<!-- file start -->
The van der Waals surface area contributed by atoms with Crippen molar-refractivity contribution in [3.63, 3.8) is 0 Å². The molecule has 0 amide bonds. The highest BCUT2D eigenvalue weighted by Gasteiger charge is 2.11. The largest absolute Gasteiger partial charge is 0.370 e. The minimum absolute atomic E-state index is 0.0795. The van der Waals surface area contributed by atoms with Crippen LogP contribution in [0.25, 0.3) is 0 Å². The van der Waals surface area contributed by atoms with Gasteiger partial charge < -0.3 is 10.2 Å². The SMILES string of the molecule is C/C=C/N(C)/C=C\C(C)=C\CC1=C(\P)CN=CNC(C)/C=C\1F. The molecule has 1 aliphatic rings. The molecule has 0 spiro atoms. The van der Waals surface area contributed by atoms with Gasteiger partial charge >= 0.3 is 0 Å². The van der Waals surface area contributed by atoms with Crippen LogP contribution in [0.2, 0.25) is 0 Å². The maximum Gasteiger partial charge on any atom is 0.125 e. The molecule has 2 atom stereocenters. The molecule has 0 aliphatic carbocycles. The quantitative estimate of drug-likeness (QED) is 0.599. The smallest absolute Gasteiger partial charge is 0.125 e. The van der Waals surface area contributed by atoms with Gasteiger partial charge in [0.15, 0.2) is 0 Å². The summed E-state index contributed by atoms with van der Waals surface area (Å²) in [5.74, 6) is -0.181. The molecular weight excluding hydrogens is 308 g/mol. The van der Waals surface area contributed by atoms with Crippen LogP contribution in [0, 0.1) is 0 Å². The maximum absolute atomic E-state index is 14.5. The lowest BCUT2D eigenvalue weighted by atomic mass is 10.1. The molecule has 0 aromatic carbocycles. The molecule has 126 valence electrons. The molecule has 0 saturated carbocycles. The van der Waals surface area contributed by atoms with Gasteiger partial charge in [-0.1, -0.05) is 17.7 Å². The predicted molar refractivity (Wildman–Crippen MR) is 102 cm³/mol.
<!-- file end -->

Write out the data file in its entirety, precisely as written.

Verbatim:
The van der Waals surface area contributed by atoms with Crippen molar-refractivity contribution in [3.63, 3.8) is 0 Å². The molecule has 0 amide bonds. The highest BCUT2D eigenvalue weighted by Gasteiger charge is 2.11. The largest absolute Gasteiger partial charge is 0.370 e. The minimum absolute atomic E-state index is 0.0795. The van der Waals surface area contributed by atoms with Crippen LogP contribution in [0.25, 0.3) is 0 Å². The van der Waals surface area contributed by atoms with Gasteiger partial charge < -0.3 is 10.2 Å². The SMILES string of the molecule is C/C=C/N(C)/C=C\C(C)=C\CC1=C(\P)CN=CNC(C)/C=C\1F. The molecule has 1 aliphatic rings. The molecule has 0 spiro atoms. The van der Waals surface area contributed by atoms with Gasteiger partial charge >= 0.3 is 0 Å². The van der Waals surface area contributed by atoms with Crippen LogP contribution in [0.2, 0.25) is 0 Å². The maximum Gasteiger partial charge on any atom is 0.125 e. The molecule has 2 atom stereocenters. The molecule has 0 aliphatic carbocycles. The quantitative estimate of drug-likeness (QED) is 0.599. The smallest absolute Gasteiger partial charge is 0.125 e. The van der Waals surface area contributed by atoms with Gasteiger partial charge in [0.15, 0.2) is 0 Å². The summed E-state index contributed by atoms with van der Waals surface area (Å²) in [5.74, 6) is -0.181. The molecular weight excluding hydrogens is 308 g/mol. The van der Waals surface area contributed by atoms with Crippen LogP contribution in [0, 0.1) is 0 Å². The maximum absolute atomic E-state index is 14.5. The lowest BCUT2D eigenvalue weighted by atomic mass is 10.1. The molecule has 0 aromatic carbocycles. The molecule has 126 valence electrons. The molecule has 0 saturated carbocycles. The van der Waals surface area contributed by atoms with Gasteiger partial charge in [-0.1, -0.05) is 17.7 Å². The predicted molar refractivity (Wildman–Crippen MR) is 102 cm³/mol.